Bunch was one of many who worked hard to get their coveted seat inside the East Room to witness the unveiling of the two pieces of both American and Black history. “I’ve juggled everything so I could be there because this, to me as a historian, is a historic moment,” he said.
Valerie Jarrett, a former senior advisor to President Obama and CEO of the Obama Foundation, also attended the unveiling, as did many other former cabinet secretaries and staff – including former butlers, and of course, Mrs. Obama’s mother Marian Robinson.
Jarrett, considered the best friend of the Obamas, had a front-row view. “The portrait unveiling of President and Mrs. Obama is the perfect event for me to return to the White House for the first time since January 2020,” Jarrett told theGrio. She said the portraits are “permanent symbols of their extraordinary legacy through countless contributions to our country.”
Former Attorney General Eric Holder, who was in attendance, told theGrio after the event, “it was a long overdue reunion” and “celebration of good times.” He added, “but we are also talking about the future. The foundation was laid by Barack and President [Joe] Biden is carrying it forward.”
The unveiling of the Obamas’ White House portraits is at least four years overdue as former President Donald Trump did not make efforts to host the event. Sources told theGrio that the Obamas were equally not compelled to move on the portrait unveiling during Trump’s presidency.
While there were congenial efforts on behalf of the Obamas in inviting the Trumps ahead of the presidential transition of power in 2016 — despite Trump launching a racist birther conspiracy that Barack Obama was not born in the United States – tensions grew harsher between the Trumps and the Obamas following Trump’s inauguration.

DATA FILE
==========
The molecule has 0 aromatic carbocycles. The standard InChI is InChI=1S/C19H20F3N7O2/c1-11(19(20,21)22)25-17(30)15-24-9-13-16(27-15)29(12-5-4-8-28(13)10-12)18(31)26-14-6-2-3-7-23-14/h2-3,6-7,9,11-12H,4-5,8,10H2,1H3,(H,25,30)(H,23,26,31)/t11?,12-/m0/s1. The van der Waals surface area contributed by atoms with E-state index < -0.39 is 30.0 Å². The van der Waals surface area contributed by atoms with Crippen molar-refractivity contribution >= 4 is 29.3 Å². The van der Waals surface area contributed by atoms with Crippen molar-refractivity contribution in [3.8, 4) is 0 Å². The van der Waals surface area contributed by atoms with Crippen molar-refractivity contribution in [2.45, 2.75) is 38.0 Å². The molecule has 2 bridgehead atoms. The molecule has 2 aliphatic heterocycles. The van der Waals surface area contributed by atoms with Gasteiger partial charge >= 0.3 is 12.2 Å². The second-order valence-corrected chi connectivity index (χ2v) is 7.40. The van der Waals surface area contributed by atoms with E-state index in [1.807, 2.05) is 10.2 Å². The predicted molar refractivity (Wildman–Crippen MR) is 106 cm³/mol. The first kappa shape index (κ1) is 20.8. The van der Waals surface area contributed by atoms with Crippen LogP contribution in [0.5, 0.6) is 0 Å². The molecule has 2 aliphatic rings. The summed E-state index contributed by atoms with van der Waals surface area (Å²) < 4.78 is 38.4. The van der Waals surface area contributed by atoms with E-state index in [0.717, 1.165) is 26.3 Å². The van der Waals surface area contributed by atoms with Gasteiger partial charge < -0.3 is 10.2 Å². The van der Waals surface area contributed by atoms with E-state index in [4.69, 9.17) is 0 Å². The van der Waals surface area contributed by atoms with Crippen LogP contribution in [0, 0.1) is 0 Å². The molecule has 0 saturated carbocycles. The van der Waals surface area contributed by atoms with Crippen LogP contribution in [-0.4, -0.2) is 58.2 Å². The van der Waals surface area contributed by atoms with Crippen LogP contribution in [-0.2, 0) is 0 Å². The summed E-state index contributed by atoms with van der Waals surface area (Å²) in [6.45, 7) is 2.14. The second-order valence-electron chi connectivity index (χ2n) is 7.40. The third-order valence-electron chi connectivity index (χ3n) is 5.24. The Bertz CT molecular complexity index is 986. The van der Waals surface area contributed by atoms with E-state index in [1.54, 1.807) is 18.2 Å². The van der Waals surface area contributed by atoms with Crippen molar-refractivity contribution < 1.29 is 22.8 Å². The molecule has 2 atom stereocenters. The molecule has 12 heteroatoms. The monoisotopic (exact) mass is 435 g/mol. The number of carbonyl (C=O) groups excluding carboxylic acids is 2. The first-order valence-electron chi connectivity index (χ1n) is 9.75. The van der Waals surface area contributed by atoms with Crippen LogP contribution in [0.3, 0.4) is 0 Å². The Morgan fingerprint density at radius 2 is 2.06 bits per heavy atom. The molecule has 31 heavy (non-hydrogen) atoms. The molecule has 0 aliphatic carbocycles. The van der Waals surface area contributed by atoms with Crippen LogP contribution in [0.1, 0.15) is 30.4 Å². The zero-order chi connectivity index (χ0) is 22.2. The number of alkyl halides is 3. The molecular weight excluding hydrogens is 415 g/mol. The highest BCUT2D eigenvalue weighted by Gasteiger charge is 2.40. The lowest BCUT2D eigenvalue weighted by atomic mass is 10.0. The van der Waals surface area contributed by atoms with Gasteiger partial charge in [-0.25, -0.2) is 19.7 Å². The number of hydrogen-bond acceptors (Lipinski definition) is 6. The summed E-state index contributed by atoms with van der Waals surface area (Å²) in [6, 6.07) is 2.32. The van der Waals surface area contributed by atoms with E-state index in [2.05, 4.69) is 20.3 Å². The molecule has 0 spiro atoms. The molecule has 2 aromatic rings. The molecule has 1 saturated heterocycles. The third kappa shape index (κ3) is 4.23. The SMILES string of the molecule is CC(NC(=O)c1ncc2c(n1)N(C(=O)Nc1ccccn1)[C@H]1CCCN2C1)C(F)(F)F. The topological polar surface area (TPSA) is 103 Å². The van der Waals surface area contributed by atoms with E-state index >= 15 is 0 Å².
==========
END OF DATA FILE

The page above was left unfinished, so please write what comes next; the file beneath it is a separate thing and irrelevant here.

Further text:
Trump described President Obama as very supportive and expressed that their Oval Office meeting was positive. Things took a turn during Trump’s inauguration ceremony, where he cast a negative outlook on Obama’s presidency, describing it as “carnage,” among other statements. That framing, along with comments made throughout Trump’s presidency, did not sit well with the Obamas.
Due to similar tensions between President Biden and Trump, who decided not to attend Biden’s inauguration, the president is not expected to host an unveiling of Trump and former first lady Melania Trump’s White House portraits.
Describing the current state of visceral, partisan divisions within today’s politics that ultimately delayed the Obamas’ White House portrait unveiling, Bunch said “the one thing history tells you is that there are moments like this and there are moments that you have to overcome.”
He added, “I guess the question really is how will America react and will America live up to its ideals and build on the progress of the last 50 years? Or will America begin to regress? I think that’s a question that I can’t answer, but I worry about.”